Pakistan has long been considered a potential source of nuclear weapons for terrorists, even before it had a full-fledged nuclear program and decades before it demonstrated a yield-bearing nuclear explosive capability.
Pakistan has long been considered a potential source of nuclear weapons for terrorists, even before it had a full-fledged nuclear program and decades before it demonstrated a yield-bearing nuclear explosive capability. In 1976, distressed by the dissemination of nuclear technologies and expertise to “politically unstable countries,” military intelligence historian Roberta Wohlstetter warned that a nuclear-armed Pakistan increased “the probability of terrorist use of nuclear weapons considerably.” Thirty-six years later, an international chorus still warns that Pakistan — presently armed with 90 to 110 nuclear weapons — is the epicenter of violent Islamism where terrorist groups actively seek nuclear weapons. But how real is the risk? Two groups of experts stand on opposite ends of the risk spectrum — these “optimists” and “pessimists” consider valid variables but fail to evaluate all the critical factors necessary for a methodologically robust and defensible threat assessment of Pakistan’s nuclear assets.
The pessimists contend the risk has grown and “the safety and security of nuclear weapons materials in Pakistan may very well be compromised at some point in the future.” Indeed, for almost a decade there have been calls for US contingency plans to destroy, temporarily secure in place, or “exfiltrate” Pakistani nuclear assets — its nuclear weapons and fissile materials — in the event of widespread civil unrest or a governmental coup empowering Islamist forces. In contrast, optimists maintain Pakistan’s nuclear weapons infrastructure is secure and the threat posed by terrorists is overblown. Optimists say perceptions of vulnerability do not adequately consider the implementation of various technical precautions and advances in Pakistan’s personnel reliability program. For example, optimists emphasize that Pakistan likely maintains its nuclear arsenal in a disassembled state: a bifurcated manner where the weapons’ fissile cores are separated from the non-nuclear components (e.g., firing circuitry and conventional explosives) and delivery platforms. Pakistani officials maintain that even during times of crisis, the 2001–2 standoff with India for example, these components are not mated. When handling components or an intact weapon, Pakistan claims to abide by “two-man” or “three-man” rules “and very tight selection [processes] for vetting personnel involved with nuclear weapons — mirroring in many ways, some believe, the US Personnel Reliability Program.” Additionally, they downplay the threat posed by violent Islamists and the risks associated with domestic political instability (e.g., an Islamist coup). In short, Pakistan’s nuclear assets are either on the brink of successful seizure by terrorists or they are secure. Based on unclassified information, neither the optimists’ nor the pessimists’ positions are defensible — in fact, both positions only review assumed terrorist capabilities and putative vulnerabilities of Pakistan’s nuclear assets.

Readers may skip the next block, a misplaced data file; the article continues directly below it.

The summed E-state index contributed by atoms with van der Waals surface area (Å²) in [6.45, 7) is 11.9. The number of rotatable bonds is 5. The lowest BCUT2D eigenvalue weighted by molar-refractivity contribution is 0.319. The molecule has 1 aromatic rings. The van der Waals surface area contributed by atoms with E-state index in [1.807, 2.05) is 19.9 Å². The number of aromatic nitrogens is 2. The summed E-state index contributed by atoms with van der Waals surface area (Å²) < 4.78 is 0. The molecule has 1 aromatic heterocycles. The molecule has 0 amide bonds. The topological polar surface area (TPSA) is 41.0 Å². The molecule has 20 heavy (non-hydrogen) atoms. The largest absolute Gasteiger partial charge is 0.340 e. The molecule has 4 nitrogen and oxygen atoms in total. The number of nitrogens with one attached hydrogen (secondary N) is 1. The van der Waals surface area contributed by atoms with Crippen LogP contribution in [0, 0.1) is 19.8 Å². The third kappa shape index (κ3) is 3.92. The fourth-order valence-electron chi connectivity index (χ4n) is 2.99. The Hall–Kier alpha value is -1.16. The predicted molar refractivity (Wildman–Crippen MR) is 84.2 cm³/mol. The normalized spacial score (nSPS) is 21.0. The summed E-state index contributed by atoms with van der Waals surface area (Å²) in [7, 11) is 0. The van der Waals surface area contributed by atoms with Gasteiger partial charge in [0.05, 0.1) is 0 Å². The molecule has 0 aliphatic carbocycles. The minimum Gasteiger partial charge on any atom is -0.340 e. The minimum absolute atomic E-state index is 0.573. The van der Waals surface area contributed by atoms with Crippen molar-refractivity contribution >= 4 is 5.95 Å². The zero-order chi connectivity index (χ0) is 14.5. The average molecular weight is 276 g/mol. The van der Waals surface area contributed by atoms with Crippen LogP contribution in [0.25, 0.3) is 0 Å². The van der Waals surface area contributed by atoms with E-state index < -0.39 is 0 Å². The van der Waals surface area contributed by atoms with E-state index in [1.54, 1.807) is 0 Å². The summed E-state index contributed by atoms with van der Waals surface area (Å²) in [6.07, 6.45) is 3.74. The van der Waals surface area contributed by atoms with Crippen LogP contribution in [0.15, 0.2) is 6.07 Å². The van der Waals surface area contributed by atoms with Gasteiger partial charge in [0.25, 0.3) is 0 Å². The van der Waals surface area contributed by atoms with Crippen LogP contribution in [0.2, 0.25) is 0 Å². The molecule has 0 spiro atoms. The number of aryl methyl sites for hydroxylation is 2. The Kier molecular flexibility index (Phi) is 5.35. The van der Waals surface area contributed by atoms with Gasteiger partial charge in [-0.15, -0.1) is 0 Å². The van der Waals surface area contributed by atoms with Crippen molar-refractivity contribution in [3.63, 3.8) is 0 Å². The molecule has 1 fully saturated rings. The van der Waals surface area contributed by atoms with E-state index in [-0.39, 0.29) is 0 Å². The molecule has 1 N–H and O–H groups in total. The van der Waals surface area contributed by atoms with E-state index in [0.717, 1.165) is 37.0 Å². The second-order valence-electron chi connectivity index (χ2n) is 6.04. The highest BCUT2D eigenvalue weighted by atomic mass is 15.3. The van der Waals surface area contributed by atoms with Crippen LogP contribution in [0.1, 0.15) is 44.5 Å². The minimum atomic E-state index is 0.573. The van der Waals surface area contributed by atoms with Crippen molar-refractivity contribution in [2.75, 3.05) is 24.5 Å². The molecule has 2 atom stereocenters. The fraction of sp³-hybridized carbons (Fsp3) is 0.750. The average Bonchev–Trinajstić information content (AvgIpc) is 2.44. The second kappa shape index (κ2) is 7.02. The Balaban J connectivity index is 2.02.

Today, few assessments consider whether or not relevant Pakistani groups are motivated to attack these assets and what their operational goals might be. Because of these gaps in current threat assessments, no definitive determinations can be made with regard to the security of Pakistan’s nuclear infrastructure (e.g., facilities housing nuclear weapon components, fissile materials, and critical transportation nodes)
A holistic threat assessment. Risk assessments typically are comprised of two broad components: chance and consequence. The latter is not relevant here, apart from how the attacker’s perception of consequence management affects his or her motivation and method of attack. Chance is addressed by means of a threat assessment, a process that considers three elements. The first and second are assessments of the value and vulnerability of the asset in question. Likelihood of attack, the third broad element of threat assessment, is dependent on who the attackers might be, their motivations for an attack, and their perceived capabilities. In assessing likelihood of attack, one cannot overemphasize the importance of the attacker’s perception of the target’s value and vulnerability. Figure 1 illustrates these interconnected threat assessment relationships, with the attacker’s perception represented by a dotted line.
The full contents of this article are available in the November/December issue of the Bulletin of the Atomic Scientists and can be found here.
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